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What are the different types of Water Quality Alerts?
Just like with weather alerts, where the terminology can be confusing, there are different types and terminology used for water quality alerts.
Just like with weather alerts, where the terminology of Advisory, Watch, and Warning can be confusing, there are different types and terminology used for water quality alerts. To better understand water alerts, here are three basic categories:
1. Emergency boil water advisory. These types of water quality alerts are issued when there is a confirmed detection of E. coli or some other pathogenic micro-organism in the water that can harm human health. These alerts should be issued immediately, and acted upon immediately by the public, to ensure illness does not occur. Emergency advisories account for approximately 22% of yearly alerts.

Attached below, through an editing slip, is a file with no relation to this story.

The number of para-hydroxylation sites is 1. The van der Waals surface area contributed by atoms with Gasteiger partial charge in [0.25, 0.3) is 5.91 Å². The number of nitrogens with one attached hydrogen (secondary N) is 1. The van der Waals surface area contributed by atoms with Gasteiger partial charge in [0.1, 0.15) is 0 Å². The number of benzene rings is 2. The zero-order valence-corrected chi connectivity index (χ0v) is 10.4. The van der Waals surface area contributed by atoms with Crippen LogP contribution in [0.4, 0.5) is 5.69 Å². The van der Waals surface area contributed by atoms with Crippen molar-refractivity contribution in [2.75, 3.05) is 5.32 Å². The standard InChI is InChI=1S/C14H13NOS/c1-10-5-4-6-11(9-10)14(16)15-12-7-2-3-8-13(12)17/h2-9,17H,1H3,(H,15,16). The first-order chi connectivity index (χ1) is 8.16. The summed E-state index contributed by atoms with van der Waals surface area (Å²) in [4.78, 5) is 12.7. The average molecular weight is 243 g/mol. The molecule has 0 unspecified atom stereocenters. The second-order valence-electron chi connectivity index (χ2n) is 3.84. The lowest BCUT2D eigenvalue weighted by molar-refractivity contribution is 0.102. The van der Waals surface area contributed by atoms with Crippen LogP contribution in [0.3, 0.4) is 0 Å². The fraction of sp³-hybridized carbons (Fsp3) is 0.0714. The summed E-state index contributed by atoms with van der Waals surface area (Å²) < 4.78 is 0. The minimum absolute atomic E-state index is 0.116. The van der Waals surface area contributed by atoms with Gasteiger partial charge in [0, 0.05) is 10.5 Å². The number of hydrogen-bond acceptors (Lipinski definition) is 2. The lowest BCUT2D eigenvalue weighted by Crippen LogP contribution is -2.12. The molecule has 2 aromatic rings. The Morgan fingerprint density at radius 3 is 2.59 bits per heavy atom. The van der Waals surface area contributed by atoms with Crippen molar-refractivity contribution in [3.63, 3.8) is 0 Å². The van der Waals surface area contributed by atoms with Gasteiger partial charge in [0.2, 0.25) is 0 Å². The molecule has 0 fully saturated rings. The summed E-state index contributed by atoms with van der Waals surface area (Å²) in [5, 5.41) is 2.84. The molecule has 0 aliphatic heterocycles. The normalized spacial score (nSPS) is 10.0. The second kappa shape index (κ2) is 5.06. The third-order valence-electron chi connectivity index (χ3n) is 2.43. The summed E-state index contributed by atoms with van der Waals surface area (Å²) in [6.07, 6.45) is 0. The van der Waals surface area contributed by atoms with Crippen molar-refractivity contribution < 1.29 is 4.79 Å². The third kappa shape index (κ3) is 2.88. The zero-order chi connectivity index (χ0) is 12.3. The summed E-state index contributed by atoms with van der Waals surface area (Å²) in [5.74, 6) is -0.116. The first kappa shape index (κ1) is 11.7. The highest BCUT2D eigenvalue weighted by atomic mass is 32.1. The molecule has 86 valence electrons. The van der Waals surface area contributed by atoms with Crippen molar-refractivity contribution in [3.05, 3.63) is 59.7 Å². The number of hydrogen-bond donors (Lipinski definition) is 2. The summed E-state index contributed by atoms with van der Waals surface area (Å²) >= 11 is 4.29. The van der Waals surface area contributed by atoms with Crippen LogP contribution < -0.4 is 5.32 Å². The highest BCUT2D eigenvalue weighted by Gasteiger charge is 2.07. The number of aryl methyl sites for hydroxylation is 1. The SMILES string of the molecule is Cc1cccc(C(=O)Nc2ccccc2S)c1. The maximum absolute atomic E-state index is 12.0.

2. Precautionary boil water advisory. These types of water quality alerts are issued when there is the potential for water quality to harm human health, but any actual danger has not been confirmed. For instance, when there is an equipment malfunction or breakdown in the water supply system. Typically, testing of the water will be taking place to check that it is safe, and in the meantime, following the directions of the advisory is a good precautionary measure. Precautionary advisories account for approximately 75% of yearly alerts.
3. Do not consume or do not use advisory. These types of water quality alerts are issued when there is something affecting the water supply that cannot be resolved by boiling the water. A do not consume alert might happen because there is a high concentration of a non-volatile chemical in the water, such as a metal compound, that could make you sick by drinking or cooking with it. But you can still use the water for showers, etc. A do not use alert might happen because there is a high concentration of a volatile chemical in the water, such as chlorine, that could cause health effects through external use, such as taking a shower or breathing in fumes from the water itself. Both of these types of alerts should be acted upon immediately by the public. These account for approximately 3% of yearly alerts.